Meanwhile, up above in that bat-infested
tower, Demetrius and Thibor bargained with the devil. At the time, the rest of
us had only our own fearful imaginations to tell us what transpired, and our two
friends have yet to speak of the matter. Whatever happened, they bought us the
time we so desperately needed. When the two of them backed into the courtyard,
followed by the vampire, we had perhaps ten minutes left until dawn.
Still holding the Horn of Hannah to his lips,
Thibor glanced over to where we were all gathered by the fountain. Alanna
nervously gripped the onyx lion, and Vanth's pack containing both real and false
crowns rested at our feet. The cleric's eyes flickered to the sleeping Lisha.
"Temmer, get her out of here. Now."
Our eyes met. Thibor had no chance to
explain, with the vampire hovering nearby, but there was no need. Dominiani's
reaction, once he realized he'd been tricked, was easily predictable. And when
all Hell broke loose, we'd need to run -- fast. Nodding at Thibor, I hefted
Lisha over my shoulder (she's heavy, for a woman), and took off.
"Where are they going?" I heard the vampire
demand as I left.
Thibor's reply was cold, mocking. "That's
none of your concern, fiend." He gestured to the far end of the courtyard. "You
will wait there until the appointed time."
The vampire's eyes narrowed, and a sharp hiss
escaped his cold lips as he glared at the albino cleric. But Thibor raised the
Horn, and with a final angry look the vampire stepped gracefully to the far end
of the courtyard.
Thibor glanced up at the sky, where the
faintest rosy hue had begun to stain the horizon. Minutes remained until dawn.
Thibor and Demetrius, eyes still on Dominiani, backed up to stand beside the
others at the fountain.
"As soon as it's time," Thibor whispered,
"Vanth will get out of here... with his pack. Don't stop for anything. I want
everyone else ready to attack. Just in case."
The others nodded grimly. Still gripping her
lion, Alanna unrolled and began studying a powerful scroll that would strike the
enemy with lightning. Demetrius had a mysterious potion that he would hurl at
Dominiani. And Thibor, of course, still had the Horn.
"We're ready," said Demetrius.
The cleric nodded approvingly, then turned
around to stare at Dominiani. The vampire paced restlessly and cast occasional,
hate-filled glances at the lightening sky.
Thibor smiled at his discomfort. "You grow
anxious, fiend?" The vampire stopped pacing to turn cold eyes on Thibor. "Tell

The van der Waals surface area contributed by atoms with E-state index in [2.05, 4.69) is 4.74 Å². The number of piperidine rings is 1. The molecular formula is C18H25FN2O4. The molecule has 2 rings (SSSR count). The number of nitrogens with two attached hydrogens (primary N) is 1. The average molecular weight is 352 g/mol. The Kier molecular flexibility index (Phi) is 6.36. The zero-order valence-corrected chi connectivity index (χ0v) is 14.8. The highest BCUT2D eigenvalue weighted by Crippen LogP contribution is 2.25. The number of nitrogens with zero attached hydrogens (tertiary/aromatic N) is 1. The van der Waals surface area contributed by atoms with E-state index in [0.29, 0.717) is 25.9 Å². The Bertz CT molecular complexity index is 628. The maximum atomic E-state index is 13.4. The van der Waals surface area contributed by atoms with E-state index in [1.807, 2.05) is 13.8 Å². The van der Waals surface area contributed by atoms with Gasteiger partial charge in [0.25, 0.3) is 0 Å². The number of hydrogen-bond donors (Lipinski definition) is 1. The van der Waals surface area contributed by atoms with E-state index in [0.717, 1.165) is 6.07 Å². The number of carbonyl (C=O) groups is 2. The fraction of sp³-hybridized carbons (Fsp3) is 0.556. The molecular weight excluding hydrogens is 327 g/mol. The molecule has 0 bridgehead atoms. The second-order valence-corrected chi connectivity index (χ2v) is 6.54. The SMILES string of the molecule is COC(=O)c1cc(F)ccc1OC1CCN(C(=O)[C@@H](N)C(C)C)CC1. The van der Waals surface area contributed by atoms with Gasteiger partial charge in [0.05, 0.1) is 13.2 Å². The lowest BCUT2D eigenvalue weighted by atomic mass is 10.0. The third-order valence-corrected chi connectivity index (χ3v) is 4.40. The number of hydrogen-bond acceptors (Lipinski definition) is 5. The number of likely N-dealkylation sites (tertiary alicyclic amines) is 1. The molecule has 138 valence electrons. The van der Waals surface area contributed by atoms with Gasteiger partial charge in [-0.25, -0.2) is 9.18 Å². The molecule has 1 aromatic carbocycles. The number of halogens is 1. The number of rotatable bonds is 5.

me, how can an immortal being who claimed that time meant nothing suddenly be
growing impatient? I thought that was a human weakness."
The vampire's eyes flashed. "It is time.
Place the Crown on the fountain."
Thibor hesitated a moment, deliberately
provoking Dominiani. "We have a few minutes yet."
Dominiani took a step forward, menacing.
"The time is now ."
Thibor leaned closer to Vanth. "All right,
put the Crown on the fountain," he whispered, "then everyone back up slowly
towards the gate. As soon as we're there, run like Hell."
Everyone nodded. Vanth stepped closer to the
fountain and, with shaking hands, took out the false Crown. Knowing that
Dominiani's eyes watched his every move, the thief made a great show of handling
the item with great reverence as he placed it on the marble fountain. Then he
turned and, picking up the pack that held the real Crown, walked away.
"You stay there until we're out of sight,"
said Thibor, pointing a finger at the vampire as they backed off.
But they'd no sooner passed through the gate
and began running after Vanth when they heard a roar of rage and anger from the
courtyard. Suddenly, a shadow blocked out the light of the half-risen sun.
As they spared a glance over their shoulders,
they were horrified by the monstrosity that greeted them. Wearing Dominiani's
fanged and enraged features was a giant bat, easily the size of a small dragon.
Vanth kept running. But Thibor, Demetrius
and Alanna skidded to a halt as they launched a desperate defense. Thibor blew
the Horn of Hannah, freshly empowered by the new day, and Dominiani shrieked in
pain. Demetrius threw his potion, which bounced harmlessly off the man-bat's
leathery hide, and Alanna sent a bolt of lightning smoking through one huge wing.
But still Dominiani came on, heading for the
cleric with death in his eyes. Desperate, Thibor blew the Horn again, and a
column of flame shot down from the heavens to engulf the giant bat. It would
have been enough to kill most creatures.
But not the vampire. The fiend emerged from
the air-born inferno, trailing smoke and flames and flying straight at Thibor.
Knocked off his feet by a gust of wind from the bat's great wings, Thibor could
only stare up in impotent fury as Death came for him.
But a roar sounded from behind him as the
words Unk, unk bomangani were shouted by a voice nearly choked with terror.
Suddenly, in the few inches that remained between cleric and vampire, a snarling
mass of feline muscle appeared, knocking the vampire to the ground.
Wasting no time to watch the screeching
combatants, Demetrius hauled Thibor to his feet and the three of them ran towards
the rising sun. Reaching the security of a patch of daylight that bathed the
ground like a blessing from above, they turned just in time to see a cloud of
green fog appear around the bewildered and bloody lion.
As the fog turned and headed back towards the
keep, Alanna and Demetrius shouted for joy. But Thibor had to have the last
"For a super-intelligent being of supreme
evil," he yelled, "you're awfully stupid." And then he fell to his knees and
hugged the lion.
Smiling, Demetrius helped Thibor to his
"I love that cat," said the cleric.
"Don't we all."